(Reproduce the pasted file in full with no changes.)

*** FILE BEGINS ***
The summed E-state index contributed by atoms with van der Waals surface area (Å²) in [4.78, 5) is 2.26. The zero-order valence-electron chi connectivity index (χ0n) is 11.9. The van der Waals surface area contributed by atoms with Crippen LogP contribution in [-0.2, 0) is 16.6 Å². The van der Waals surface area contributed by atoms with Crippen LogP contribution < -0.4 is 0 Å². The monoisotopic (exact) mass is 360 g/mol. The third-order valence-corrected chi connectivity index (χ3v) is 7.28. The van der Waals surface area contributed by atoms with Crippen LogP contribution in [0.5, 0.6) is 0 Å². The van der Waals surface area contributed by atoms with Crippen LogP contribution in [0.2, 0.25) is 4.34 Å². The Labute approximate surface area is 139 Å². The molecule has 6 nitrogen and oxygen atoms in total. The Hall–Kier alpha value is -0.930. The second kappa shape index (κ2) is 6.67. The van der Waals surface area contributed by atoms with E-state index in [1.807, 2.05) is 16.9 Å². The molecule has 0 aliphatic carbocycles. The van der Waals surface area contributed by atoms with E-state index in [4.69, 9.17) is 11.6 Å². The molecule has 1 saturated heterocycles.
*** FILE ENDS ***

The summed E-state index contributed by atoms with van der Waals surface area (Å²) in [4.78, 5) is 2.26. The zero-order valence-electron chi connectivity index (χ0n) is 11.9. The van der Waals surface area contributed by atoms with Crippen LogP contribution in [-0.2, 0) is 16.6 Å². The van der Waals surface area contributed by atoms with Crippen LogP contribution < -0.4 is 0 Å². The monoisotopic (exact) mass is 360 g/mol. The third-order valence-corrected chi connectivity index (χ3v) is 7.28. The van der Waals surface area contributed by atoms with Crippen LogP contribution in [0.5, 0.6) is 0 Å². The van der Waals surface area contributed by atoms with Crippen LogP contribution in [0.2, 0.25) is 4.34 Å². The Labute approximate surface area is 139 Å². The molecule has 6 nitrogen and oxygen atoms in total. The Hall–Kier alpha value is -0.930. The second kappa shape index (κ2) is 6.67. The van der Waals surface area contributed by atoms with E-state index in [1.807, 2.05) is 16.9 Å². The molecule has 0 aliphatic carbocycles. The van der Waals surface area contributed by atoms with E-state index in [4.69, 9.17) is 11.6 Å². The molecule has 1 saturated heterocycles.